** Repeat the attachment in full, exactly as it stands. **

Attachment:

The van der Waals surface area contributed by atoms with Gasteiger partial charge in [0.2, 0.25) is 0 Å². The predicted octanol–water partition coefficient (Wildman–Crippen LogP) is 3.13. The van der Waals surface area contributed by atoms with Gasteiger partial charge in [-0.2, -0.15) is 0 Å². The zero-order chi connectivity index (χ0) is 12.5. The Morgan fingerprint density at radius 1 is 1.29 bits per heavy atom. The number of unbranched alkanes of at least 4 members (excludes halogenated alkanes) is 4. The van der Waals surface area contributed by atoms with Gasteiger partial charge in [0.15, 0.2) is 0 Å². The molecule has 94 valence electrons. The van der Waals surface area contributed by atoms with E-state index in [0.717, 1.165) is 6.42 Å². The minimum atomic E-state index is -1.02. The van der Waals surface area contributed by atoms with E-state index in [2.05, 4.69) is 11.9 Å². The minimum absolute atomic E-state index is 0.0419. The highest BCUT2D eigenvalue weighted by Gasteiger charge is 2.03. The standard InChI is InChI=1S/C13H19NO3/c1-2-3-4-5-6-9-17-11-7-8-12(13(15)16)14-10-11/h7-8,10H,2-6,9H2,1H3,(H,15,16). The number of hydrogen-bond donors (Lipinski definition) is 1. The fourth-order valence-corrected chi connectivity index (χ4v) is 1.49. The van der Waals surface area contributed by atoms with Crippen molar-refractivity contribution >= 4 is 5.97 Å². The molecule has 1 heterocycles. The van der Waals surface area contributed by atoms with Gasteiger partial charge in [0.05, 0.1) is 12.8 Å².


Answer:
The van der Waals surface area contributed by atoms with Gasteiger partial charge in [0.2, 0.25) is 0 Å². The predicted octanol–water partition coefficient (Wildman–Crippen LogP) is 3.13. The van der Waals surface area contributed by atoms with Gasteiger partial charge in [-0.2, -0.15) is 0 Å². The zero-order chi connectivity index (χ0) is 12.5. The Morgan fingerprint density at radius 1 is 1.29 bits per heavy atom. The number of unbranched alkanes of at least 4 members (excludes halogenated alkanes) is 4. The van der Waals surface area contributed by atoms with Gasteiger partial charge in [0.15, 0.2) is 0 Å². The molecule has 94 valence electrons. The van der Waals surface area contributed by atoms with E-state index in [0.717, 1.165) is 6.42 Å². The minimum atomic E-state index is -1.02. The van der Waals surface area contributed by atoms with E-state index in [2.05, 4.69) is 11.9 Å². The minimum absolute atomic E-state index is 0.0419. The highest BCUT2D eigenvalue weighted by Gasteiger charge is 2.03. The standard InChI is InChI=1S/C13H19NO3/c1-2-3-4-5-6-9-17-11-7-8-12(13(15)16)14-10-11/h7-8,10H,2-6,9H2,1H3,(H,15,16). The number of hydrogen-bond donors (Lipinski definition) is 1. The fourth-order valence-corrected chi connectivity index (χ4v) is 1.49. The van der Waals surface area contributed by atoms with Crippen molar-refractivity contribution >= 4 is 5.97 Å². The molecule has 1 heterocycles. The van der Waals surface area contributed by atoms with Gasteiger partial charge in [0.05, 0.1) is 12.8 Å².